"There are many automotive parts that are typically metallic that can be made lighter by transforming them into plastic"
If railroads and aeronautics are already choosing composite materials to lighten the weight of their carriages and fuselage, it is only a matter of time before the automotive industry joins this trend. To boost the electrification of automobiles and to limit the carbon footprint, which is a crucial aspect of the entire industry. But where exactly are we now, and what role does Industrias Alegre want to play in this area? We talked about all this with Amparo Vázquez, our R&D&I director.
Question: Why does I. Alegre choose this moment to investigate the lightening of components, and how important is this aspect?
Answer: We are at a time when the approach to sustainability is multi-sectoral and is also crucial and mandatory. In particular, the relevance of the mobility sector, transportation in general, and its impact on the environment make it necessary to rethink each element in the value chain, each production process, each material used, the source of origin of that material, the right amount used with the least waste, and ultimately, how to achieve the same result with a lower consumption of resources.
At I. Alegre we approach lightweighting as a general concept; lightweighting is to reduce weight, to eliminate components, to reduce the number of references, to optimize.
Q.: The company already has experience in lightening components from design, but now will you focus exclusively on the use of new materials?
A.: No, we will continue to work on optimization from product concept and design, through material, components and manufacturing processes.
Q.: How much room for improvement do you think it is possible to achieve?
A.: If we are talking about replacing metal with plastic, it is possible to achieve improvements of between 40-50% weight reduction. If we consider lightweighting in the broad sense we have mentioned, optimization of materials, reduction of components... it is not easy to give a figure for the margin of improvement, but there is one.
Q.: You already have functional prototypes for manufacturing battery modules in plastic, are there many other parts that can change from metal to polymers?
A.: The importance of lightweighting in electric mobility is well known, hence battery modules and packs have been a good starting point to address these transformations, but this does not imply that research is reduced to these parts. The progress in the development of materials and technologies for the use of reinforced thermoplastic materials invites us to think that many other typically metallic automobile parts are susceptible to lightening with their transformation to plastic. Apart from the most critical references in terms of safety, we see it as viable to be able to compete with metallic solutions in many parts.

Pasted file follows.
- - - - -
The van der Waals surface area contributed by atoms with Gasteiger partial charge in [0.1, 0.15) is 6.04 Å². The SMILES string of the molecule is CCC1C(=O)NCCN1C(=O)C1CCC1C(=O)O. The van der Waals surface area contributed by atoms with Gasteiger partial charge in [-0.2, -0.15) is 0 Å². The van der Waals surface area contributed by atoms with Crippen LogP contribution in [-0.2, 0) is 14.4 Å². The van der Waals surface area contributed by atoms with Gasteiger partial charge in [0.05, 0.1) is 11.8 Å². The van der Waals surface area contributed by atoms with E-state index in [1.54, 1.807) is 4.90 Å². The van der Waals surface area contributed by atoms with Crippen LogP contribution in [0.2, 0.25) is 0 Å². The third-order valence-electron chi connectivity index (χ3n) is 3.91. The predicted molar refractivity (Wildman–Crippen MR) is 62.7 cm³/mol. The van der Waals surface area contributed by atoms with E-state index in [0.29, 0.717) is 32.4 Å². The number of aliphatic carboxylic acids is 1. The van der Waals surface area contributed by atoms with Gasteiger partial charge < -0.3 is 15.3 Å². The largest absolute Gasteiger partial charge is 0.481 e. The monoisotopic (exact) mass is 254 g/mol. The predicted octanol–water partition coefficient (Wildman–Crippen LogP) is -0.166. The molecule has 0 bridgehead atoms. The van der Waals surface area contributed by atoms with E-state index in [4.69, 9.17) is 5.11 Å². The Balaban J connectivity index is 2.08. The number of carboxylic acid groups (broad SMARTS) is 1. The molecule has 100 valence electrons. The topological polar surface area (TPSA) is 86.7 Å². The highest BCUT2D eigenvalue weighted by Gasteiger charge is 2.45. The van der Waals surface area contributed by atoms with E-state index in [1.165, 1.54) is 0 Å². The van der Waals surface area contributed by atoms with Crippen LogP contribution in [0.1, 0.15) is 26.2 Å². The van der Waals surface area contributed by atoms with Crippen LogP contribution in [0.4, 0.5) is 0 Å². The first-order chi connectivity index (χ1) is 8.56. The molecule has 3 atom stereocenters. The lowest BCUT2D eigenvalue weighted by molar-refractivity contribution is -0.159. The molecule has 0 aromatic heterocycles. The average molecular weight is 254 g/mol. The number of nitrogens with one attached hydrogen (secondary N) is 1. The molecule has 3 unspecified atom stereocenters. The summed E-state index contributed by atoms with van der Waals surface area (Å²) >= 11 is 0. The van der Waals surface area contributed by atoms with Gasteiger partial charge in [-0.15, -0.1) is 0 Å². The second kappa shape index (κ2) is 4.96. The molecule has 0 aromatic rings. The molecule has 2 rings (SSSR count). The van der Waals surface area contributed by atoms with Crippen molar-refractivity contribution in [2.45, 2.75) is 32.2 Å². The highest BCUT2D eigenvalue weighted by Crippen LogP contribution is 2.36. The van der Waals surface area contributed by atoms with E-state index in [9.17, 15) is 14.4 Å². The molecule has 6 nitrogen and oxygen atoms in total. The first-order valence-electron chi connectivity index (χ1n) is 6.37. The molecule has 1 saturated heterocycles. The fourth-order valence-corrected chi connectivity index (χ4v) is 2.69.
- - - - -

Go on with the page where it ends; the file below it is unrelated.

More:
Q.: Recently, Airbus presented its A350 with a fuselage made mostly of composite materials: are we going to see something similar with automobiles?
A.: At the last JEC fair in Paris, which we attended in April, we were also able to see a Talgo carriage made entirely of composite materials. So, if it has already reached aeronautics and railroads, it seems obvious that sooner or later it will reach the automotive industry.
These solutions have always been far from the automotive sector because of their high costs, but the development of cheaper materials and the use of production technologies with higher production rates make composite materials increasingly competitive and bring them closer to the sector. In addition, lightweighting is becoming particularly important with the advent of electric vehicles.
Q.: Your research project aims to link lightweighting with decarbonization. How are you going to tackle these challenges together?
A.: Decarbonization is the main task of any manufacturing company today, and it must be promoted throughout the value chain to ensure an improvement for the planet. Lightweighting, in the full spectrum of the term, already means savings in terms of carbon emissions. Whether in terms of material savings, the use of 100% recyclable materials, or savings in transport consumption, among many other benefits.
Q.: What specific projects are you developing now?
A.: We have recently completed the LIGHTCAR project. In it, we have investigated together with AIMPLAS and other entities in search of new materials and we will soon present the conclusions. And at this moment we are tackling, under the framework of PERTE VEC I, a new development in the same direction.